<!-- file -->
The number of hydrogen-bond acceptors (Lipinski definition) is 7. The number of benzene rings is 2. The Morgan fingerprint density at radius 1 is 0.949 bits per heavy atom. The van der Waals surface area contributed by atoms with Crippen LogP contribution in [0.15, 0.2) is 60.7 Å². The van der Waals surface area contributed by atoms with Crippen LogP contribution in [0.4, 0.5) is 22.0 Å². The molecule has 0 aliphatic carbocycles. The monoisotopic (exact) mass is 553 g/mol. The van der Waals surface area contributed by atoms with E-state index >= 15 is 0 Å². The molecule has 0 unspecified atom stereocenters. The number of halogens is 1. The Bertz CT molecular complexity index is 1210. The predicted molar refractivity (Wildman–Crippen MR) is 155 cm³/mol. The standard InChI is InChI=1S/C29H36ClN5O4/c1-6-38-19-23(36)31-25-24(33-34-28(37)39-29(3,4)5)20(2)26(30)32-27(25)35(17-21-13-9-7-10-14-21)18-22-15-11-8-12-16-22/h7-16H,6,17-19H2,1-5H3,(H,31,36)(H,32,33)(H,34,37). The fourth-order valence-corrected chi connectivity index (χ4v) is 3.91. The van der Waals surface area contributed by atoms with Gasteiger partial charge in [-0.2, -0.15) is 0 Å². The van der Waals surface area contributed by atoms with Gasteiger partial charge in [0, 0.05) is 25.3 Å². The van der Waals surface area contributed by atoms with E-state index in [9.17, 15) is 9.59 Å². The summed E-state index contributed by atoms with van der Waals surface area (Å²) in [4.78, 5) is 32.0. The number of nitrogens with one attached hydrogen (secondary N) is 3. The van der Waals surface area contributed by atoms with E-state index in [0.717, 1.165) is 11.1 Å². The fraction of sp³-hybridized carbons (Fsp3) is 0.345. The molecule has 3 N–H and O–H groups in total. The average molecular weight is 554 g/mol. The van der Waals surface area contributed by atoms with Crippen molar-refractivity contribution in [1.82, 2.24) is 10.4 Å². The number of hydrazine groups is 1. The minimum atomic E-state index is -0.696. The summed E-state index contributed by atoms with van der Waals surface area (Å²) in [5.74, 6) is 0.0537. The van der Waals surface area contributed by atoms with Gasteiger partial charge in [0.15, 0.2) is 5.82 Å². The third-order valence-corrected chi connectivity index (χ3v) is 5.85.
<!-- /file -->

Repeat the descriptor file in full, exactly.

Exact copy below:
The number of hydrogen-bond acceptors (Lipinski definition) is 7. The number of benzene rings is 2. The Morgan fingerprint density at radius 1 is 0.949 bits per heavy atom. The van der Waals surface area contributed by atoms with Crippen LogP contribution in [0.15, 0.2) is 60.7 Å². The van der Waals surface area contributed by atoms with Crippen LogP contribution in [0.4, 0.5) is 22.0 Å². The molecule has 0 aliphatic carbocycles. The monoisotopic (exact) mass is 553 g/mol. The van der Waals surface area contributed by atoms with E-state index >= 15 is 0 Å². The molecule has 0 unspecified atom stereocenters. The number of halogens is 1. The Bertz CT molecular complexity index is 1210. The predicted molar refractivity (Wildman–Crippen MR) is 155 cm³/mol. The standard InChI is InChI=1S/C29H36ClN5O4/c1-6-38-19-23(36)31-25-24(33-34-28(37)39-29(3,4)5)20(2)26(30)32-27(25)35(17-21-13-9-7-10-14-21)18-22-15-11-8-12-16-22/h7-16H,6,17-19H2,1-5H3,(H,31,36)(H,32,33)(H,34,37). The fourth-order valence-corrected chi connectivity index (χ4v) is 3.91. The van der Waals surface area contributed by atoms with Gasteiger partial charge in [-0.2, -0.15) is 0 Å². The van der Waals surface area contributed by atoms with Gasteiger partial charge in [0, 0.05) is 25.3 Å². The van der Waals surface area contributed by atoms with E-state index in [9.17, 15) is 9.59 Å². The summed E-state index contributed by atoms with van der Waals surface area (Å²) in [4.78, 5) is 32.0. The number of nitrogens with one attached hydrogen (secondary N) is 3. The van der Waals surface area contributed by atoms with E-state index in [0.717, 1.165) is 11.1 Å². The fraction of sp³-hybridized carbons (Fsp3) is 0.345. The molecule has 3 N–H and O–H groups in total. The average molecular weight is 554 g/mol. The van der Waals surface area contributed by atoms with Crippen molar-refractivity contribution in [1.82, 2.24) is 10.4 Å². The number of hydrazine groups is 1. The minimum atomic E-state index is -0.696. The summed E-state index contributed by atoms with van der Waals surface area (Å²) in [5.74, 6) is 0.0537. The van der Waals surface area contributed by atoms with Gasteiger partial charge in [0.15, 0.2) is 5.82 Å². The third-order valence-corrected chi connectivity index (χ3v) is 5.85.